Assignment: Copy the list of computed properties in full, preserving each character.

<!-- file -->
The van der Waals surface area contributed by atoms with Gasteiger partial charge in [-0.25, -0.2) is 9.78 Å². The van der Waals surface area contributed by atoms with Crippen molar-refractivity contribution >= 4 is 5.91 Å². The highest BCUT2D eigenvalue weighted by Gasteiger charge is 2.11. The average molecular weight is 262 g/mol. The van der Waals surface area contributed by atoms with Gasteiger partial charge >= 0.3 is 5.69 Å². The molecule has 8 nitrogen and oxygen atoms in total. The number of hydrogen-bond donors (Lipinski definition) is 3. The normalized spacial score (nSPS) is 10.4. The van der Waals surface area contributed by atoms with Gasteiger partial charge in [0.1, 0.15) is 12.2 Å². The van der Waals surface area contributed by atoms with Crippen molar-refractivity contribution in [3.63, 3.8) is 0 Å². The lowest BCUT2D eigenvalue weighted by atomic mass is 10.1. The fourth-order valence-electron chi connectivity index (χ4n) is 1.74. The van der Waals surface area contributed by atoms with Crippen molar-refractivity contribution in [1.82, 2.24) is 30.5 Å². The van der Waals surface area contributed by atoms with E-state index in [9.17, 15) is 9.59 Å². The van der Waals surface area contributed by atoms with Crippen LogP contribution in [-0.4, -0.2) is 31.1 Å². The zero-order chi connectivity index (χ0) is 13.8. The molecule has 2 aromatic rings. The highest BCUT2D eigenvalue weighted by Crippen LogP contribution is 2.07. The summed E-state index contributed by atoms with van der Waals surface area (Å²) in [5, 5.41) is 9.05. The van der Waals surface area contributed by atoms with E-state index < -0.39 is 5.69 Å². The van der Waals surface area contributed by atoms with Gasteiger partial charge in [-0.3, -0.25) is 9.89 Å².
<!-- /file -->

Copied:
The van der Waals surface area contributed by atoms with Gasteiger partial charge in [-0.25, -0.2) is 9.78 Å². The van der Waals surface area contributed by atoms with Crippen molar-refractivity contribution >= 4 is 5.91 Å². The highest BCUT2D eigenvalue weighted by Gasteiger charge is 2.11. The average molecular weight is 262 g/mol. The van der Waals surface area contributed by atoms with Gasteiger partial charge >= 0.3 is 5.69 Å². The molecule has 8 nitrogen and oxygen atoms in total. The number of hydrogen-bond donors (Lipinski definition) is 3. The normalized spacial score (nSPS) is 10.4. The van der Waals surface area contributed by atoms with Gasteiger partial charge in [0.1, 0.15) is 12.2 Å². The van der Waals surface area contributed by atoms with Crippen molar-refractivity contribution in [3.63, 3.8) is 0 Å². The lowest BCUT2D eigenvalue weighted by atomic mass is 10.1. The fourth-order valence-electron chi connectivity index (χ4n) is 1.74. The van der Waals surface area contributed by atoms with Crippen molar-refractivity contribution in [1.82, 2.24) is 30.5 Å². The van der Waals surface area contributed by atoms with E-state index in [9.17, 15) is 9.59 Å². The van der Waals surface area contributed by atoms with Crippen LogP contribution in [-0.4, -0.2) is 31.1 Å². The zero-order chi connectivity index (χ0) is 13.8. The molecule has 2 aromatic rings. The highest BCUT2D eigenvalue weighted by Crippen LogP contribution is 2.07. The summed E-state index contributed by atoms with van der Waals surface area (Å²) in [5, 5.41) is 9.05. The van der Waals surface area contributed by atoms with E-state index < -0.39 is 5.69 Å². The van der Waals surface area contributed by atoms with Gasteiger partial charge in [-0.3, -0.25) is 9.89 Å².